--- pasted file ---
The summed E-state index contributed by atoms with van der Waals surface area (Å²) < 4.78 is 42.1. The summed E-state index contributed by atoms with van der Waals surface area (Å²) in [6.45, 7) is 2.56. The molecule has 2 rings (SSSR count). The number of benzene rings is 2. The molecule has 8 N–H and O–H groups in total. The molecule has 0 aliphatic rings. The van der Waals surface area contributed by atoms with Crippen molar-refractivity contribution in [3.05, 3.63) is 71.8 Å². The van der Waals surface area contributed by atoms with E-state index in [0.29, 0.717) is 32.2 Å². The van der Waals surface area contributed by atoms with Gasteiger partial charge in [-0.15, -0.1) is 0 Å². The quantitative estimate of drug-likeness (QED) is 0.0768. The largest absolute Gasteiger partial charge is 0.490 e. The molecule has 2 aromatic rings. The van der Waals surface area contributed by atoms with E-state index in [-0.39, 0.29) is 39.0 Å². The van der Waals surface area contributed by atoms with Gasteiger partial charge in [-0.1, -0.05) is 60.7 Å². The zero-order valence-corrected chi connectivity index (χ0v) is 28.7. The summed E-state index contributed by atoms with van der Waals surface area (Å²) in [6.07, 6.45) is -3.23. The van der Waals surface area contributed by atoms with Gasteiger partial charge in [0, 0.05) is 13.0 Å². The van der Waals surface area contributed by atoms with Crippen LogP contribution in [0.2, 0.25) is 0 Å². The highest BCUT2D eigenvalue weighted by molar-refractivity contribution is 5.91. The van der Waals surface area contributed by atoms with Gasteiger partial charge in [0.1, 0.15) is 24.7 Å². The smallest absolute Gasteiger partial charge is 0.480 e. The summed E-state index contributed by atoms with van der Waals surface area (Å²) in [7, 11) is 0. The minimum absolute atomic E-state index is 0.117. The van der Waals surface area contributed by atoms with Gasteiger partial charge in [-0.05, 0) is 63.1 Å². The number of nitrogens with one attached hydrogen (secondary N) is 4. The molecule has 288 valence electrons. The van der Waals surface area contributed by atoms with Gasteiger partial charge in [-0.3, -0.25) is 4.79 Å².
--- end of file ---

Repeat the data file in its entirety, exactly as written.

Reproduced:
The summed E-state index contributed by atoms with van der Waals surface area (Å²) < 4.78 is 42.1. The summed E-state index contributed by atoms with van der Waals surface area (Å²) in [6.45, 7) is 2.56. The molecule has 2 rings (SSSR count). The number of benzene rings is 2. The molecule has 8 N–H and O–H groups in total. The molecule has 0 aliphatic rings. The van der Waals surface area contributed by atoms with Crippen molar-refractivity contribution in [3.05, 3.63) is 71.8 Å². The van der Waals surface area contributed by atoms with E-state index in [0.29, 0.717) is 32.2 Å². The van der Waals surface area contributed by atoms with Gasteiger partial charge in [-0.15, -0.1) is 0 Å². The quantitative estimate of drug-likeness (QED) is 0.0768. The largest absolute Gasteiger partial charge is 0.490 e. The molecule has 2 aromatic rings. The van der Waals surface area contributed by atoms with E-state index in [-0.39, 0.29) is 39.0 Å². The van der Waals surface area contributed by atoms with Gasteiger partial charge in [-0.1, -0.05) is 60.7 Å². The zero-order valence-corrected chi connectivity index (χ0v) is 28.7. The summed E-state index contributed by atoms with van der Waals surface area (Å²) in [6.07, 6.45) is -3.23. The van der Waals surface area contributed by atoms with Gasteiger partial charge in [0, 0.05) is 13.0 Å². The van der Waals surface area contributed by atoms with Crippen LogP contribution in [0.2, 0.25) is 0 Å². The highest BCUT2D eigenvalue weighted by molar-refractivity contribution is 5.91. The van der Waals surface area contributed by atoms with Gasteiger partial charge in [0.1, 0.15) is 24.7 Å². The smallest absolute Gasteiger partial charge is 0.480 e. The summed E-state index contributed by atoms with van der Waals surface area (Å²) in [7, 11) is 0. The minimum absolute atomic E-state index is 0.117. The van der Waals surface area contributed by atoms with Gasteiger partial charge in [-0.05, 0) is 63.1 Å². The number of nitrogens with one attached hydrogen (secondary N) is 4. The molecule has 288 valence electrons. The van der Waals surface area contributed by atoms with Gasteiger partial charge in [-0.3, -0.25) is 4.79 Å².